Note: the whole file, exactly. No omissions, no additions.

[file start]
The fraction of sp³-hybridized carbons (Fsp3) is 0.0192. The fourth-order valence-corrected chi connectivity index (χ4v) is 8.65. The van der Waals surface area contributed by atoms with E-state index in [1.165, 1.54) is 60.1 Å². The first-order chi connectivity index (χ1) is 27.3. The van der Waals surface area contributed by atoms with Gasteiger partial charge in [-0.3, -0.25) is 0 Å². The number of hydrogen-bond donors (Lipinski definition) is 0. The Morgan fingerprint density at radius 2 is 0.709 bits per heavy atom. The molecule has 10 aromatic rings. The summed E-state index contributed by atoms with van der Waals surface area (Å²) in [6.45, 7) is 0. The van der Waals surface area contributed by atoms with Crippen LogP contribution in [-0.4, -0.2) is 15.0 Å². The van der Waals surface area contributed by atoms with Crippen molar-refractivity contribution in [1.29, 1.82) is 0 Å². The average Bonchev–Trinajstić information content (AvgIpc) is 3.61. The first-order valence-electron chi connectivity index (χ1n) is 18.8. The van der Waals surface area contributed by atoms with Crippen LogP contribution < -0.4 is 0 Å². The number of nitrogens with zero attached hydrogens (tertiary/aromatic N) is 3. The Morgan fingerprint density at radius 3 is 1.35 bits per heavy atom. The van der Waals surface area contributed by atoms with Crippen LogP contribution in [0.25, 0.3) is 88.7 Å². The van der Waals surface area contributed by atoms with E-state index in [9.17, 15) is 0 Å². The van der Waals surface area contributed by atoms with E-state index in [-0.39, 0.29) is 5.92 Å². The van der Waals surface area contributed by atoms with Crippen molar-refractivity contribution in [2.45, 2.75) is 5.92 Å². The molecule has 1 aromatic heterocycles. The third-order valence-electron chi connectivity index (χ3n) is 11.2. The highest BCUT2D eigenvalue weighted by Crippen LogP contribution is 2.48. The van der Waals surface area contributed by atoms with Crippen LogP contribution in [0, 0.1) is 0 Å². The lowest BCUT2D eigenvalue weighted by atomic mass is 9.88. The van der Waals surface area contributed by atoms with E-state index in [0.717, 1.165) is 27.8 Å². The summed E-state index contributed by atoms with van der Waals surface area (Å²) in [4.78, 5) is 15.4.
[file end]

The fraction of sp³-hybridized carbons (Fsp3) is 0.0192. The fourth-order valence-corrected chi connectivity index (χ4v) is 8.65. The van der Waals surface area contributed by atoms with E-state index in [1.165, 1.54) is 60.1 Å². The first-order chi connectivity index (χ1) is 27.3. The van der Waals surface area contributed by atoms with Gasteiger partial charge in [-0.3, -0.25) is 0 Å². The number of hydrogen-bond donors (Lipinski definition) is 0. The Morgan fingerprint density at radius 2 is 0.709 bits per heavy atom. The molecule has 10 aromatic rings. The summed E-state index contributed by atoms with van der Waals surface area (Å²) in [6.45, 7) is 0. The van der Waals surface area contributed by atoms with Crippen LogP contribution in [-0.4, -0.2) is 15.0 Å². The van der Waals surface area contributed by atoms with Crippen molar-refractivity contribution in [1.29, 1.82) is 0 Å². The average Bonchev–Trinajstić information content (AvgIpc) is 3.61. The first-order valence-electron chi connectivity index (χ1n) is 18.8. The van der Waals surface area contributed by atoms with Crippen LogP contribution < -0.4 is 0 Å². The number of nitrogens with zero attached hydrogens (tertiary/aromatic N) is 3. The Morgan fingerprint density at radius 3 is 1.35 bits per heavy atom. The van der Waals surface area contributed by atoms with Crippen LogP contribution in [0.25, 0.3) is 88.7 Å². The van der Waals surface area contributed by atoms with E-state index in [9.17, 15) is 0 Å². The van der Waals surface area contributed by atoms with E-state index in [-0.39, 0.29) is 5.92 Å². The van der Waals surface area contributed by atoms with Crippen molar-refractivity contribution in [2.45, 2.75) is 5.92 Å². The molecule has 1 aromatic heterocycles. The third-order valence-electron chi connectivity index (χ3n) is 11.2. The highest BCUT2D eigenvalue weighted by Crippen LogP contribution is 2.48. The van der Waals surface area contributed by atoms with Crippen LogP contribution in [0, 0.1) is 0 Å². The lowest BCUT2D eigenvalue weighted by atomic mass is 9.88. The van der Waals surface area contributed by atoms with E-state index in [0.717, 1.165) is 27.8 Å². The summed E-state index contributed by atoms with van der Waals surface area (Å²) in [4.78, 5) is 15.4.